Need a scientist?

Discussion in 'Writing Resources' started by Elizabeth Bent, Jul 25, 2010.

  1.  
    Elizabeth Bent

    Elizabeth Bent Canadian superspy

    Joined:
    Jul 25, 2010
    Messages:
    79
    Hi there- I'm new to these forums, and thought I would mention that I work as a scientist (specifically, a molecular biologist/ microbiologist). If you have a specific question, I might be able to answer it for you.
    :)
  2.  
    chopper

    chopper still alive

    Joined:
    Feb 4, 2005
    Messages:
    1,901
    welcome aboard!

    kinda makes me wish i did have a question that needed answering, but you can't have everything...

    please feel free to post a general introduction in the Introductions section as well - and i note you're also looking for agents, so thus you must be a perspiring writer yourself - anything in particular?
  3.  
    Elizabeth Bent

    Elizabeth Bent Canadian superspy

    Joined:
    Jul 25, 2010
    Messages:
    79
    Thanks for the welcome. I'm currently working on a science fiction story I started maybe 20 years ago (!) and which has grown from a short piece of fiction to a full length novel. The bits of it which I've shown to people (including people that don't know me) have gotten encouraging responses.

    I've actually self-published another, sillier novel (which I wrote while finishing my PhD and which sorely needs revision), but I want to try to sell my current work.
  4.  
    Peter Graham

    Peter Graham New Member

    Joined:
    Apr 10, 2007
    Messages:
    1,596
    Hullo Elizabeth,

    What an excellent idea to offer your expertise! I wonder if we should perhaps ask the Mods if there is any mileage in making this thread a sticky, calling it something whizzy like Specialist Subjects (or in my case, WILTTIKA -What I Like to Think I Know About) and then inviting those of us who would be happy to share any specialist or professional knowledge they may have to set out their areas of knowledge?

    I'll volunteer for beekeeping, brewing, early medieval British history (400-900 in particular) and the English legal system.

    Regards,

    Peter
  5.  
    chrispenycate

    chrispenycate resident pedantissimo Staff Member

    Joined:
    Aug 10, 2005
    Messages:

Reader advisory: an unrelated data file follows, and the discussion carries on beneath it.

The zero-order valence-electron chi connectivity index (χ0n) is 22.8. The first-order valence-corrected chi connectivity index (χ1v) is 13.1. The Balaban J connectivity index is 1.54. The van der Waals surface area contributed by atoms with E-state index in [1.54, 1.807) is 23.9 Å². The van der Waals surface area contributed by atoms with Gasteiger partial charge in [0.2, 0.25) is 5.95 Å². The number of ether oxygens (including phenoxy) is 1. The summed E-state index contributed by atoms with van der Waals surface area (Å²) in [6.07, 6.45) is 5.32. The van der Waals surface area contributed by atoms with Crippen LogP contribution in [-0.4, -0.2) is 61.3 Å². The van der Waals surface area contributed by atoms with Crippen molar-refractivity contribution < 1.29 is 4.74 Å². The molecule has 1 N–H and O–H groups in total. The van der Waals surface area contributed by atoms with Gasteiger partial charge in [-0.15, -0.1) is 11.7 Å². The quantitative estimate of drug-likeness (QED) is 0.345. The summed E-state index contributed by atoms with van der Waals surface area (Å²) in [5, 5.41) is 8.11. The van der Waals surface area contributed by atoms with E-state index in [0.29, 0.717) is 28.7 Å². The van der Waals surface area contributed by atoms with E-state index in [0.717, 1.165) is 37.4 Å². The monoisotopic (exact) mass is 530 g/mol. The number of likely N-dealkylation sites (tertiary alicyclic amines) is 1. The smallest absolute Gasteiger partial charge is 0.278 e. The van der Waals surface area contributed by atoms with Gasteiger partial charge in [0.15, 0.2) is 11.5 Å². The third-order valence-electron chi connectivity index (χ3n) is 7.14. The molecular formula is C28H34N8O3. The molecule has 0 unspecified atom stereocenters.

6,138
    I can cover sound engineering, roofing and maintenance of French mediaeval châteaux, particle accelerators and their big brothers, linear accelerators.
    Hm, looking at the list it doesn't seem to have much of any interest either to F or SF. Mind you, I'll have a shot at blacksmithing, early mountain climbing, video recording from two inch to digital – quite a lot of things, really.
  6.  
    HareBrain

    HareBrain Lagomorphing Staff Member

    Joined:
    Oct 13, 2008
    Messages:
    5,464
    Well, I used to know a fair bit about accountancy, and, er ...

    *nervously hopes he doesn't get involved in any real-life balloon debates*
  7.  
    Elizabeth Bent

    Elizabeth Bent Canadian superspy

    Joined:
    Jul 25, 2010
    Messages:
    79
    You never know what subjects might come up in a story. In my current book, one of my characters is a potter and I've had to learn a fair bit about ceramics and kiln firing to give her any semblance of reality.

    There are a bunch of folks with varied expertise here- nice to know that if I have a strange question (perhaps about ballooning?) it may be answered here.
    :)
  8.  
    HareBrain

    HareBrain Lagomorphing Staff Member

    Joined:
    Oct 13, 2008
    Messages:
    5,464
    I've posted threads asking technical questions related to my WIP in the Aspiring Writers forum before (such as one about corrosion of various metals in sea water). But I wonder if it would be a good idea to have a single "ask an expert" thread, for questions that just require a factual answer rather than opinion or discussion?
  9.  
    The Bloated One

    The Bloated One New Member

    Joined:
    May 10, 2007
    Messages:
    409
    Got any cool 'sciency' type words for rotting flesh?

    TBO